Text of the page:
• Perfectionistic thinking – those with a perfectionistic thinking style often think in terms of pass/fail. Either the task is perfect or they have failed. Rather than enhancing task performance, perfectionistic thinking tends to increase feelings of anxiety and leads to further decreases in performance.

Four ways to manage performance anxiety

  • Practice and Preparation – spending time preparing for the performance-based situation may help to manage feelings of anxiety. The more time we practise something, the more automatic the behaviour becomes. Automatic behaviours are easier to enact when feelings of anxiety increase.
  • Reframe your relationship to stress – assessing the normal stress response we experience in performance-based situations as a negative force, may lead to increased feelings of anxiety. Practice reframing the stress-response as a normal, performance-enhancing force.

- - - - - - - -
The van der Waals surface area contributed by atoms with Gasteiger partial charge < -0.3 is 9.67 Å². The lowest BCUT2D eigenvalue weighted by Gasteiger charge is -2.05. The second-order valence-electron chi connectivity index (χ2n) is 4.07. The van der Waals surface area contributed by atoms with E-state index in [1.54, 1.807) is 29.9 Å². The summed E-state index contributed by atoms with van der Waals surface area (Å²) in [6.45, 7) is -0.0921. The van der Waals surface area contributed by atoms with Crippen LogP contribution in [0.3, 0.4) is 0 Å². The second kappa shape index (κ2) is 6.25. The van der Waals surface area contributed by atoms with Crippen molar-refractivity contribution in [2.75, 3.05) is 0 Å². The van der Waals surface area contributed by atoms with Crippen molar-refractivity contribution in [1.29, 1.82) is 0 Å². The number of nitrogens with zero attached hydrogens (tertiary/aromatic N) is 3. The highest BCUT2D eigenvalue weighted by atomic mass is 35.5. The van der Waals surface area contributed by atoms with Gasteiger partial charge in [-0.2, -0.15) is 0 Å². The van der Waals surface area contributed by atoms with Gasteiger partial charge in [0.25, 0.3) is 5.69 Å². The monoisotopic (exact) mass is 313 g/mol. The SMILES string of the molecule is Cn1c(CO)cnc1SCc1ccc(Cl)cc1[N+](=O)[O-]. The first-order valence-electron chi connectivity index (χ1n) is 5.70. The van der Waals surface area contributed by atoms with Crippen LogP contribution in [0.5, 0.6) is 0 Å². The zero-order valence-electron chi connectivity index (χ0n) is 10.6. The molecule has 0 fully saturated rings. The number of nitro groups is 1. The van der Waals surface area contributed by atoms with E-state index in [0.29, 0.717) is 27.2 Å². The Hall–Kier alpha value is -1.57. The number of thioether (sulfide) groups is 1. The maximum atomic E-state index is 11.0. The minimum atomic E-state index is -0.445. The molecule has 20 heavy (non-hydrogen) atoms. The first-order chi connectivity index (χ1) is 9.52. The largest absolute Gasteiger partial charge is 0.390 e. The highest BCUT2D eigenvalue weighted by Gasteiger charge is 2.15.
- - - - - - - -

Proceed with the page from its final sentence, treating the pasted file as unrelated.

• Start small – Where possible start with situations which create only a moderate level of anxiety. These situations provide a perfect sandbox to test out some new skills in a relatively safe environment. Readiness to tackle situations which cause greater levels of anxiety tends to increase as skills and confidence increase.
  • Learn some new skills – learning new ways to manage anxious feelings or thoughts, may be a helpful step in managing performance anxiety. Investing in opportunities to further build the practical skills required to achieve peak performance may also help to boost confidence. 

Recognising the signs of performance anxiety can be a helpful first step to managing it. By learning new skills and reframing our relationship with stress, many people who experience performance anxiety can learn to overcome the barriers holding them back from peak professional performance. Remember, you’re not alone! If you need support to manage performance anxiety, contact Uplift Psychology to find out how I may be able to help.

References

Arousal, Anxiety, and Performance: A Reexamination of the Inverted-U Hypothesis

Eustress: A Key to Improving Job Satisfaction and Health Among Thai Managers Comparing US, Japanese, and Thai Companies Using SEM Analysis

Stress appraisal in the workplace and its associations with productivity and mood: Insights from a multimodal machine learning analysis.

Lazarus, R., & Folkman, S. (1984). Stress, Appraisal, and Coping. New York: Springer